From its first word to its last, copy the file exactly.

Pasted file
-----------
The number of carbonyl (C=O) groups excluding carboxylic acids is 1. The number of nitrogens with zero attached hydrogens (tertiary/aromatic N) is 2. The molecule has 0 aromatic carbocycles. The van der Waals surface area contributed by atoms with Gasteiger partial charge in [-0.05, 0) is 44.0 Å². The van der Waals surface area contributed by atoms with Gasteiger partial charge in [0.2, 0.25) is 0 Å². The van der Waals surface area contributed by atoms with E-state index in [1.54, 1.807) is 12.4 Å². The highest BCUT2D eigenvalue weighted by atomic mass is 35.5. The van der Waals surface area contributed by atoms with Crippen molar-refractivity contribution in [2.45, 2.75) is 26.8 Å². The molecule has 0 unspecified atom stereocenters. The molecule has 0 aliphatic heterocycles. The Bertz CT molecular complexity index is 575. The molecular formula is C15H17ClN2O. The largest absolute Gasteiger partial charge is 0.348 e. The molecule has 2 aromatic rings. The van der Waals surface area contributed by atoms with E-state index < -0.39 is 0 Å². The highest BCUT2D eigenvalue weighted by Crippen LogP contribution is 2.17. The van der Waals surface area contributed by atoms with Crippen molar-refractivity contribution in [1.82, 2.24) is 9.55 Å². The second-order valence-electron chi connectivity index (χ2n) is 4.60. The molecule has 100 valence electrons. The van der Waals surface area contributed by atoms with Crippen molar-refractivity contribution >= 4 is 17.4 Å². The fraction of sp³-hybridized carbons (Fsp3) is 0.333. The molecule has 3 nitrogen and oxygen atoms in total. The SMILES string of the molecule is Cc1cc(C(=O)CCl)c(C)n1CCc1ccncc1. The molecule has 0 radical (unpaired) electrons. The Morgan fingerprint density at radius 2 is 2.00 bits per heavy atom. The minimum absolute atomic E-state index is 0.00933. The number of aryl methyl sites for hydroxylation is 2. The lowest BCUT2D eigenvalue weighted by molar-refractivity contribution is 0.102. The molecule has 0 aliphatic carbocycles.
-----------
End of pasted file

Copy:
The number of carbonyl (C=O) groups excluding carboxylic acids is 1. The number of nitrogens with zero attached hydrogens (tertiary/aromatic N) is 2. The molecule has 0 aromatic carbocycles. The van der Waals surface area contributed by atoms with Gasteiger partial charge in [-0.05, 0) is 44.0 Å². The van der Waals surface area contributed by atoms with Gasteiger partial charge in [0.2, 0.25) is 0 Å². The van der Waals surface area contributed by atoms with E-state index in [1.54, 1.807) is 12.4 Å². The highest BCUT2D eigenvalue weighted by atomic mass is 35.5. The van der Waals surface area contributed by atoms with Crippen molar-refractivity contribution in [2.45, 2.75) is 26.8 Å². The molecule has 0 unspecified atom stereocenters. The molecule has 0 aliphatic heterocycles. The Bertz CT molecular complexity index is 575. The molecular formula is C15H17ClN2O. The largest absolute Gasteiger partial charge is 0.348 e. The molecule has 2 aromatic rings. The van der Waals surface area contributed by atoms with E-state index < -0.39 is 0 Å². The highest BCUT2D eigenvalue weighted by Crippen LogP contribution is 2.17. The van der Waals surface area contributed by atoms with Crippen molar-refractivity contribution in [1.82, 2.24) is 9.55 Å². The second-order valence-electron chi connectivity index (χ2n) is 4.60. The molecule has 100 valence electrons. The van der Waals surface area contributed by atoms with Crippen molar-refractivity contribution >= 4 is 17.4 Å². The fraction of sp³-hybridized carbons (Fsp3) is 0.333. The molecule has 3 nitrogen and oxygen atoms in total. The SMILES string of the molecule is Cc1cc(C(=O)CCl)c(C)n1CCc1ccncc1. The molecule has 0 radical (unpaired) electrons. The Morgan fingerprint density at radius 2 is 2.00 bits per heavy atom. The minimum absolute atomic E-state index is 0.00933. The number of aryl methyl sites for hydroxylation is 2. The lowest BCUT2D eigenvalue weighted by molar-refractivity contribution is 0.102. The molecule has 0 aliphatic carbocycles.